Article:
Leaders who communicate with a situational understanding, learn to embrace chaos empower their others to lead can make beautiful music.
Colleagues occasionally refer to a harmoniously executed collaboration as “making beautiful music together,” but rarely does the metaphor extend to leadership. That’s why speaker, bassist and leadership coach Michael Gold, PhD, founded Jazz Impact, through which he delivers music-based learning programs focused on building collaborative skills that are essential for innovative organizations.
Gold recently opened a Jazz Impact session for Ragan by explaining that the link between jazz and leadership starts with clarifying what leadership actually means. Gold says that most organizations consider leadership to be static- part of a single individual’s job description. But true leadership is (and actually always has been) a distributed action that emerges where and when it is needed, especially in conditions of uncertainty.
Just as a jazz ensemble knows how to evolve a tune to meet the needs of the moment, Gold says that leaders must be ready to listen and improvise on the fly. Here are some of his tips for those hoping to get in the groove of improvisational leadership.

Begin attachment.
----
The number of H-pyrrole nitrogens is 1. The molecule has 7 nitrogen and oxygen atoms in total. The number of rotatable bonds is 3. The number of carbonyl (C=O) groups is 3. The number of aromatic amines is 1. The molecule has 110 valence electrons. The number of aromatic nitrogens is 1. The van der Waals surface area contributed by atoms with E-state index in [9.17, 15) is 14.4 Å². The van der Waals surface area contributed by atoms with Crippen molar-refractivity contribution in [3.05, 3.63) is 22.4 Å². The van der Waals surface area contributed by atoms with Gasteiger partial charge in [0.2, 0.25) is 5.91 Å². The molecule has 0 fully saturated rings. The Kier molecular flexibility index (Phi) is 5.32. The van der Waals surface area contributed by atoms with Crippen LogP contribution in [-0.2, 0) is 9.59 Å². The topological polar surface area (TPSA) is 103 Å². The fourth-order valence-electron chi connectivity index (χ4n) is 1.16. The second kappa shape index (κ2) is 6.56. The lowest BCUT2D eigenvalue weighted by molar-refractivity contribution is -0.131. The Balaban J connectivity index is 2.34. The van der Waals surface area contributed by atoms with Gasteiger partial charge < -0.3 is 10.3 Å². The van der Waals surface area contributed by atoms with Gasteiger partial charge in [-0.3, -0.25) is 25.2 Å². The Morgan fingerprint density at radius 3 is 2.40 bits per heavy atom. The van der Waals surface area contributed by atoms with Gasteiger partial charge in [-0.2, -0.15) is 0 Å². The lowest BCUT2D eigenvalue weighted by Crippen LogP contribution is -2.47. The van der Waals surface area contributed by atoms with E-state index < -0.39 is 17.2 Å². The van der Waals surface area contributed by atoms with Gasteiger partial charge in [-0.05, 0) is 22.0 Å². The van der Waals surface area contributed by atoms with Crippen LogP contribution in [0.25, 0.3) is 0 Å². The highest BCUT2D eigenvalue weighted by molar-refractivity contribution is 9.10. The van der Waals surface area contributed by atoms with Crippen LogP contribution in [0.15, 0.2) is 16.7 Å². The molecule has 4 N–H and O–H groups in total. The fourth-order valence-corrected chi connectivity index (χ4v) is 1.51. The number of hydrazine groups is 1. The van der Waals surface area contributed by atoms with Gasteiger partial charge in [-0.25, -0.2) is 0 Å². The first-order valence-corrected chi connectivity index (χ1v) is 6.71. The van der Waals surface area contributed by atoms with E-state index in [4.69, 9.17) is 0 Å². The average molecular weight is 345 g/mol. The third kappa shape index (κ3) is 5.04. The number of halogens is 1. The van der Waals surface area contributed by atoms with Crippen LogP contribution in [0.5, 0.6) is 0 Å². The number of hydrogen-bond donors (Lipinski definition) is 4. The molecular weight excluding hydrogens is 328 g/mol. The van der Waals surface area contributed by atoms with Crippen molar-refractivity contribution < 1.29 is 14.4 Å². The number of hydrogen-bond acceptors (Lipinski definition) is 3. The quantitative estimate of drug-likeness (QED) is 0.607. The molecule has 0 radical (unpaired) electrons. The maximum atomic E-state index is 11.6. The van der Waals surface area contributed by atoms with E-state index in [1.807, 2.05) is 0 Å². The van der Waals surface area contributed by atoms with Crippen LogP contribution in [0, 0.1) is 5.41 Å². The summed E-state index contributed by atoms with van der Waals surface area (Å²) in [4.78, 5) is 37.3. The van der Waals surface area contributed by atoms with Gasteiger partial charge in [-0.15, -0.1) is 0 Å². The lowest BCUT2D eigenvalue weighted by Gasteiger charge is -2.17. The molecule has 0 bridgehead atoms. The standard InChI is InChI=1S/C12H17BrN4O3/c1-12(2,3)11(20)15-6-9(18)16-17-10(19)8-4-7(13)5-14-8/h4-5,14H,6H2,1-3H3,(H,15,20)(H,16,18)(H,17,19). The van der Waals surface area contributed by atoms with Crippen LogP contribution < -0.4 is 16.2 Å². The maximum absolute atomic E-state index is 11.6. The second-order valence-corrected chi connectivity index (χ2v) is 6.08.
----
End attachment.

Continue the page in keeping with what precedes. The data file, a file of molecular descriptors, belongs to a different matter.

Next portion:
1. Maintain a situational understanding of your ensemble
Gold says that leaders are too often expected to automatically straighten out chaotic change in the moment with a unilateral procedure or solution. Of course, jazz doesn’t work that way — a bandleader understands when a certain situation should be toned down to meet the needs of the audience or the room, and when the music should be amplified more. For Duke Ellington, the biggest challenge each night was adjusting to the different spaces they were performing in.
“When it comes down to the actual playing in the moment, everybody shares an equal responsibility for having a very broad situational understanding of what’s going on in the big picture, how their specific role plays into that, what their limitations are, and what the limitations of that role may be because of what the instrument itself is capable of doing,” Gold says. “And how they can either pull back if they have to, or how they can stretch beyond what they’re normally used to doing.”